Search results1 – 4 of 4
We show how to use a smoothed empirical likelihood approach to conduct efficient semiparametric inference in models characterized as conditional moment equalities when…
We show how to use a smoothed empirical likelihood approach to conduct efficient semiparametric inference in models characterized as conditional moment equalities when data are collected by variable probability sampling. Results from a simulation experiment suggest that the smoothed empirical likelihood based estimator can estimate the model parameters very well in small to moderately sized stratified samples.
The recent European Union Directive 95/2014 enforced a radical shift from voluntary to mandatory disclosure of non-financial information. Given radical changes in…
The recent European Union Directive 95/2014 enforced a radical shift from voluntary to mandatory disclosure of non-financial information. Given radical changes in reporting practices, there is an urgent need to assess the firms’ attitude to disclose non-financial information regarding the new requirement. This paper aims to investigate whether the quantity and quality of non-financial information, voluntarily disclosed in the years before the directive came into force, were linked to the level of compliance.
Selecting a sample of 60 Italian companies from the obliged entities, the authors carried out a manual content analysis on corporate reports and developed some research hypotheses to explore if their sustainability practices can affect non-financial disclosures required by the Italian adoption of the European directive (i.e. Legislative Decree 254/2016).
Evidence showed that prior skills and competencies in non-financial reporting made a significant contribution especially regarding to the presence of business model, but further efforts are expected to improve the quality of non-financial reports.
This study yields an initial assessment of the implementation of the European directive in Italy. It may, therefore, help policymakers to identify ways to improve the harmonization of reporting practices. Preparers can also be supported in choosing different positioning of reporting on non-financial information.
This research provides interesting insights into the ex ante and ex post adoption of the European directive by investigating how Italian companies are reacting to regulatory and institutional requirements. One of the main problems remains the lack of a shared understanding of the term “non-financial”, which can make the communication process difficult and unclear.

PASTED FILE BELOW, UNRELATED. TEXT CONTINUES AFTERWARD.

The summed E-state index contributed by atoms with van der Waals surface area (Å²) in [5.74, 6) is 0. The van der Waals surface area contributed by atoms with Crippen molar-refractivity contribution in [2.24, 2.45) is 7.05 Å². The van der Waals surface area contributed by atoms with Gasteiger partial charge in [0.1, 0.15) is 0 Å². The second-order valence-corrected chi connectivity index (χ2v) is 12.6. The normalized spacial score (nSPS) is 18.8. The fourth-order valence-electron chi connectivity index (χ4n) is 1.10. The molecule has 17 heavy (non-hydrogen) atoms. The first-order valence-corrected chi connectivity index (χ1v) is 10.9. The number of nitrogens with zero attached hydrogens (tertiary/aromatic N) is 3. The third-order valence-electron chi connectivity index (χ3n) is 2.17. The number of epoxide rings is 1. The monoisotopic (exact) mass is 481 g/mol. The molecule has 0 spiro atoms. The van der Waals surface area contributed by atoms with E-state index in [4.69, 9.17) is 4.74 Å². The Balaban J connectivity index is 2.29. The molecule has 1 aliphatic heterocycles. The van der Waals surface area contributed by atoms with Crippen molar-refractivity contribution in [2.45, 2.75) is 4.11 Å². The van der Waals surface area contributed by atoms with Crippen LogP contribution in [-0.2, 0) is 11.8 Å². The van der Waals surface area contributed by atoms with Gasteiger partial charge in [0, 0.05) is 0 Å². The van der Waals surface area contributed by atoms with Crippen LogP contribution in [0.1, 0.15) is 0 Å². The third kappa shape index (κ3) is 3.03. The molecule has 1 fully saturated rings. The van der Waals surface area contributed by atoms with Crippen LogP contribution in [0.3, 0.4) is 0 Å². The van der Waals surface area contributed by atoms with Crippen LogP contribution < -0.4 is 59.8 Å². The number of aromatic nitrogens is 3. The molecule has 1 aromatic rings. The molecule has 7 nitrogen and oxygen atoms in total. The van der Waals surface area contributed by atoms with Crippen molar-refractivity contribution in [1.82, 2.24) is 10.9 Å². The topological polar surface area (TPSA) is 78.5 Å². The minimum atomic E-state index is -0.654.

This paper aims to investigate how firms disclose the presentation and content of business model (BM) information in corporate reports to manage their legitimacy in…
This paper aims to investigate how firms disclose the presentation and content of business model (BM) information in corporate reports to manage their legitimacy in response to European Directive 2014/95.
Legitimacy theory is used to identify disclosure strategies pursued by firms in reaction to the new regulation. To understand how firms adopt these strategic responses, semiotic analysis is applied to a sample of European companies’ reports through Crowther’s (2012) framework, which is based on a mechanism of binary oppositions.
Half of the sample strategically choose to comply with the European Union (EU) Directive regarding BM information through the use of non-accounting language, figures, and diagrams. Other firms did not disclose any substantive information but managed the impression of compliance with the regulation, while the remainder of the sample dismissed the regulation altogether.
This study demonstrates how organisations use the disclosure of BM information in their corporate reports to control their legitimacy. The results support the idea that firms can acquire legitimacy by complying with the law or giving the impression of compliance with the regulation. This study provides evidence on the first-time adoption of the EU Directive, and therefore, future research can enlarge the sample and conduct the analysis over a broader time frame.
A more precise indication of the EU Directive regarding “where” firms should report BM information, “how” the description of a BM should refer to the environmental, social, governance (ESG) factors, and a set of performance measures to track the evolution of a company’s BM overtime is needed.
While there has been a notable amount of research that has applied content analysis methodologies to investigate the thematic and syntactic aspects of BM disclosure in corporate reports, only a few studies have investigated BM disclosures in relation to the EU Directive. Furthermore, the application of semiotic analysis extends beyond traditional content analysis methodologies because it considers the structure of the story at many levels, thus developing a more complete textual picture of how BMs are described, allowing an analysis of the reasons behind the disclosure strategies pursued by firms.